THE SHIP OF ISHTAR. New York, London: G. P. Putnam's Sons, 1926. Octavo, pp. [1-2] [i-iv] v-vi 1  3-326 [327-328: blank] [note: final leaf is a blank], original red-brown cloth, front and spine panels stamped in yellow. First edition. Merritt's second book. Although Wentz notes "several printings" and G. Gordon Dewey in FANTASY ADVERTISER, December 1948 notes five "printings," there was but a single printing. "... Putnam had been unable to sell a pitifully small edition of a thousand copies of THE SHIP OF ISHTAR in book form and the sheets for the last three hundred copies were finally purchased by Munsey, and were bound and distributed to readers of ARGOSY-ALL-STORY Magazine." - Sam Moskowitz, Explorers of the Infinite (Cleveland: World, 1963), p. 203. This book is found in numerous variant bindings, no priority established, this copy bound in red-brown mesh weave cloth with yellow stamping and top edge not stained. "... the most fully realized of all his fantasies." - Cawthorn and Moorcock, Fantasy: The 100 Best Books 36. "The most romantic of Merritt's works. Very uneven as a novel. Sometimes fascinating, sometimes dull; pretentious, yet with a knowing wink of humor now and then; finely imagined, if not always executed." - Bleiler, The Guide to Supernatural Fiction 1157. Anatomy of Wonder (1976) 3-42. Ashley, Who's Who in Horror and Fantasy Fiction, pp. 130-31. Barron (ed), Fantasy Literature 3-246. Bleiler (ed), Supernatural Fiction Writers: Fantasy and Horror, pp. 838-39. Clareson, Science Fiction in America, 1870s-1930s 559. Locke, A Spectrum of Fantasy, p. 156. Schlobin, The Literature of Fantasy 746. Survey of Modern Fantasy Literature III, pp. 1407-11. Tymn (ed), Fantasy Literature, p. 140. In 333. Bleiler (1978), p. 138. Reginald 10070. Currey, p. 365 (binding C). Bottom rear corner mildly bruised, else a fine copy in nearly fine pictorial dust jacket with a bit of wear along top and bottom edges, mainly at head and tail of spine panel and corner tips, some rubbing along folds, and light dust soiling to rear panel. A very attractive example of this scarce jacket. (#149291).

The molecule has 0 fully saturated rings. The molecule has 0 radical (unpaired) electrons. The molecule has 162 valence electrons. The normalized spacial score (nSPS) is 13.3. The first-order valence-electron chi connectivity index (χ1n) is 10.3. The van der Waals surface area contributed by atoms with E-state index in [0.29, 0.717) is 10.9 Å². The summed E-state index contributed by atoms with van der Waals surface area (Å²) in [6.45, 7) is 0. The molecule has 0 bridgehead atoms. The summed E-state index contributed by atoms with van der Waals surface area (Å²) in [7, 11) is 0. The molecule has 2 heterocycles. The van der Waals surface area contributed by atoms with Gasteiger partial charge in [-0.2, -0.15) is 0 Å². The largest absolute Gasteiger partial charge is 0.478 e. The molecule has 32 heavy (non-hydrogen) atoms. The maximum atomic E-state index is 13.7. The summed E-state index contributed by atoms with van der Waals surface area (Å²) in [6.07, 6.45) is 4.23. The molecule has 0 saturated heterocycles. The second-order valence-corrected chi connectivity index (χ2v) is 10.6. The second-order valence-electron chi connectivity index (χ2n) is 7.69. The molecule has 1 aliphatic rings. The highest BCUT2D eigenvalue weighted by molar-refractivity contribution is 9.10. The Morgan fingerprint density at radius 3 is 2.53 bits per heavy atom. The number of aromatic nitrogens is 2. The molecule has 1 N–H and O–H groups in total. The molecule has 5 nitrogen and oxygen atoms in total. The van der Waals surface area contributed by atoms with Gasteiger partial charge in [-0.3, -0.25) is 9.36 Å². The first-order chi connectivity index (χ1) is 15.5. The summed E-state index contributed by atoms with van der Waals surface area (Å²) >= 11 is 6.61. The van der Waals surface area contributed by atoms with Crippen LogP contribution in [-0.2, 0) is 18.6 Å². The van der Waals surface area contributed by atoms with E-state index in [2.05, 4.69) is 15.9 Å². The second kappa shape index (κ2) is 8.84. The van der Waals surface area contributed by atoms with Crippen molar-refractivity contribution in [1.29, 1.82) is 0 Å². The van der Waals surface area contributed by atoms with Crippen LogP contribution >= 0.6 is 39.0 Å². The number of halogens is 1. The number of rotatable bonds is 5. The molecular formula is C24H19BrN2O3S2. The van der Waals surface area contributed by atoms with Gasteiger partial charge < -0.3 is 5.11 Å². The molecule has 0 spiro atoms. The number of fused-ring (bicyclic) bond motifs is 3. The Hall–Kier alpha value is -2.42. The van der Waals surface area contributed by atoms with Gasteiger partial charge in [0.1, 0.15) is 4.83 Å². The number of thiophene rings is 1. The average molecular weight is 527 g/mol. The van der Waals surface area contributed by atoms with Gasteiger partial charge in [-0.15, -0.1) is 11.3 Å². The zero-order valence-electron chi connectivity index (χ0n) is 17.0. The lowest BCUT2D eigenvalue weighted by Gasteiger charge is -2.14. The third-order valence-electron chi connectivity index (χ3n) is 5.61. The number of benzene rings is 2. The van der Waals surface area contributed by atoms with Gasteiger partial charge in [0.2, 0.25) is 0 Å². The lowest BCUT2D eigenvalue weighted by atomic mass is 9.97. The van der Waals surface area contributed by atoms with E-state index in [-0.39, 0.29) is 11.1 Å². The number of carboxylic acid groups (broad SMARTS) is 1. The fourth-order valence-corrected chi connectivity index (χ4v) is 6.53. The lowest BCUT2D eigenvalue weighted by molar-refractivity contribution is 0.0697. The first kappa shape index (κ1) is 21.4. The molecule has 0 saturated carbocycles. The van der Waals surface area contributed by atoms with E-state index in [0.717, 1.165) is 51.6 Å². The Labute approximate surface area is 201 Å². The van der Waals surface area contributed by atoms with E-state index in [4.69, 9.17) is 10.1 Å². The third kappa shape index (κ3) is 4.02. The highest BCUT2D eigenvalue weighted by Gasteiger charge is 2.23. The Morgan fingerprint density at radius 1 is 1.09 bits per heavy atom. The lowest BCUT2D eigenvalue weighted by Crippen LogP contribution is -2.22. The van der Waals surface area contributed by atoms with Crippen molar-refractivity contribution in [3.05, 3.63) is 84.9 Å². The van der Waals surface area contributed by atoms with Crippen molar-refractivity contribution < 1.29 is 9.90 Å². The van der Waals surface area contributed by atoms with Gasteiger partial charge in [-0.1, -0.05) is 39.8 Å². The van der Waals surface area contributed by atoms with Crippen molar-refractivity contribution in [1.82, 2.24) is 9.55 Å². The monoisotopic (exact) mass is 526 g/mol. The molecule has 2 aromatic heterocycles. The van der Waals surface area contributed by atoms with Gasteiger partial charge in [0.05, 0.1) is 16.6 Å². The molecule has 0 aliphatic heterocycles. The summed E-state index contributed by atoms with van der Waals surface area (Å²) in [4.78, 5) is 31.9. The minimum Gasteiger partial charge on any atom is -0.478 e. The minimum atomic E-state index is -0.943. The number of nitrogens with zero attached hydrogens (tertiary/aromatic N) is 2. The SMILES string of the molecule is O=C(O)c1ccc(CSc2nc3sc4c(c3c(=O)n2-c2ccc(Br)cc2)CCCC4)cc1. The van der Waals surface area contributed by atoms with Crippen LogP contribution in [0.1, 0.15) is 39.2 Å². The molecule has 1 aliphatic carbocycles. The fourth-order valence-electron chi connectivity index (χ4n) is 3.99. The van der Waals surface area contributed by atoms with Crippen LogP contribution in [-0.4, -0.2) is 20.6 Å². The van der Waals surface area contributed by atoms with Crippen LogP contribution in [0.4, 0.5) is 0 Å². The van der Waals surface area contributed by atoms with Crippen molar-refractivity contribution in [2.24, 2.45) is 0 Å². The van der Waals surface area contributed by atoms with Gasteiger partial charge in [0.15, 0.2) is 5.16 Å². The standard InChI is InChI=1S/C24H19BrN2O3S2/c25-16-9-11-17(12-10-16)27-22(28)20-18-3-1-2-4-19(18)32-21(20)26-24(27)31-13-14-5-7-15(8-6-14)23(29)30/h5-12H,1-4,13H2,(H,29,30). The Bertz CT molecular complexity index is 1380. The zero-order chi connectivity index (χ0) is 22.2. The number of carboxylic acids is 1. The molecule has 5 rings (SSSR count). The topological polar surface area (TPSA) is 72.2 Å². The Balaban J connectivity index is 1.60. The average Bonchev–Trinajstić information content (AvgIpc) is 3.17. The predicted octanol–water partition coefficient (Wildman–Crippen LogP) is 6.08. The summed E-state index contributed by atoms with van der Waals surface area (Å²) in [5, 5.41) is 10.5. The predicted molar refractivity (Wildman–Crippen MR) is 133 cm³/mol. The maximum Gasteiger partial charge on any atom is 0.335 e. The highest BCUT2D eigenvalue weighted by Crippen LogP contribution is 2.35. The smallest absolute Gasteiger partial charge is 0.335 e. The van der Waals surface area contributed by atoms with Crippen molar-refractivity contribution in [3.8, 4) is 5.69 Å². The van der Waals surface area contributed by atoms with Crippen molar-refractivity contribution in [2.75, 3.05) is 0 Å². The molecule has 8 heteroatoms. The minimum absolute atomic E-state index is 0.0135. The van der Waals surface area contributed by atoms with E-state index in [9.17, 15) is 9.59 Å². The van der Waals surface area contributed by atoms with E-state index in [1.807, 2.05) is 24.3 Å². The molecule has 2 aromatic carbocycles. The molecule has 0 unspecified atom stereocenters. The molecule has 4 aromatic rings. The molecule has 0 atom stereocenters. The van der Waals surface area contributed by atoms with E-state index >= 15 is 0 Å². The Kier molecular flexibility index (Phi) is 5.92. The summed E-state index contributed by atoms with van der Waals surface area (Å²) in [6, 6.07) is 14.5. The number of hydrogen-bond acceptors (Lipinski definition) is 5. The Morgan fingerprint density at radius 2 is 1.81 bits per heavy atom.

No statement of printing on copyright page.